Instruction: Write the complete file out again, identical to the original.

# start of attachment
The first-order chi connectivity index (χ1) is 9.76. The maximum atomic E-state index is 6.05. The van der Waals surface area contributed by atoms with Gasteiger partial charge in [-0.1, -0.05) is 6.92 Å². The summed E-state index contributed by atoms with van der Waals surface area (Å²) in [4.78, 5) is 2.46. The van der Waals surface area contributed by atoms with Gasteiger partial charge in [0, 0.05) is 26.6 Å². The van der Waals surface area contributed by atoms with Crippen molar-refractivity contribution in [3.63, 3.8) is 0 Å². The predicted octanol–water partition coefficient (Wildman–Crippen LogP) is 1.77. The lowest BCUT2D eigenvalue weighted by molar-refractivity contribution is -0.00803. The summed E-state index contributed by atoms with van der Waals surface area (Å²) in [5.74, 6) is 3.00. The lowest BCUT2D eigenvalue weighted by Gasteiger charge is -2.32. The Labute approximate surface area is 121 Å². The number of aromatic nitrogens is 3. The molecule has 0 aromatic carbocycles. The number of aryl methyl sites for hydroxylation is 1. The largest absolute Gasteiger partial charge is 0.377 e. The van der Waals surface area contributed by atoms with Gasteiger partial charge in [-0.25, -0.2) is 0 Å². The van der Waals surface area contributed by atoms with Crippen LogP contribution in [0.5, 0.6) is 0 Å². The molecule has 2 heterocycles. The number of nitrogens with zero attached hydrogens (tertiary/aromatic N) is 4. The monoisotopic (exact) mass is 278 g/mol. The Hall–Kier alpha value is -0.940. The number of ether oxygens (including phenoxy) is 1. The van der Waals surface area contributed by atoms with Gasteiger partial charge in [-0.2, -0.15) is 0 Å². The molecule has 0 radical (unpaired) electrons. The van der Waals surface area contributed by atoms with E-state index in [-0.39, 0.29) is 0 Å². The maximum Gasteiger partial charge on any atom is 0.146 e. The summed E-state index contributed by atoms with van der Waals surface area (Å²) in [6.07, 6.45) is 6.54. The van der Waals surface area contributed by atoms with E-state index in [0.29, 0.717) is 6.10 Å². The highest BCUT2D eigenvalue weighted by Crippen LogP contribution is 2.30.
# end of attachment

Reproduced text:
The first-order chi connectivity index (χ1) is 9.76. The maximum atomic E-state index is 6.05. The van der Waals surface area contributed by atoms with Gasteiger partial charge in [-0.1, -0.05) is 6.92 Å². The summed E-state index contributed by atoms with van der Waals surface area (Å²) in [4.78, 5) is 2.46. The van der Waals surface area contributed by atoms with Gasteiger partial charge in [0, 0.05) is 26.6 Å². The van der Waals surface area contributed by atoms with Crippen molar-refractivity contribution in [3.63, 3.8) is 0 Å². The predicted octanol–water partition coefficient (Wildman–Crippen LogP) is 1.77. The lowest BCUT2D eigenvalue weighted by molar-refractivity contribution is -0.00803. The summed E-state index contributed by atoms with van der Waals surface area (Å²) in [5.74, 6) is 3.00. The lowest BCUT2D eigenvalue weighted by Gasteiger charge is -2.32. The Labute approximate surface area is 121 Å². The number of aromatic nitrogens is 3. The molecule has 0 aromatic carbocycles. The number of aryl methyl sites for hydroxylation is 1. The largest absolute Gasteiger partial charge is 0.377 e. The van der Waals surface area contributed by atoms with Gasteiger partial charge in [-0.25, -0.2) is 0 Å². The van der Waals surface area contributed by atoms with Crippen LogP contribution in [0.5, 0.6) is 0 Å². The molecule has 2 heterocycles. The number of nitrogens with zero attached hydrogens (tertiary/aromatic N) is 4. The monoisotopic (exact) mass is 278 g/mol. The Hall–Kier alpha value is -0.940. The number of ether oxygens (including phenoxy) is 1. The van der Waals surface area contributed by atoms with Gasteiger partial charge in [-0.2, -0.15) is 0 Å². The molecule has 0 radical (unpaired) electrons. The van der Waals surface area contributed by atoms with E-state index in [-0.39, 0.29) is 0 Å². The maximum Gasteiger partial charge on any atom is 0.146 e. The summed E-state index contributed by atoms with van der Waals surface area (Å²) in [6.07, 6.45) is 6.54. The van der Waals surface area contributed by atoms with E-state index in [0.29, 0.717) is 6.10 Å². The highest BCUT2D eigenvalue weighted by Crippen LogP contribution is 2.30.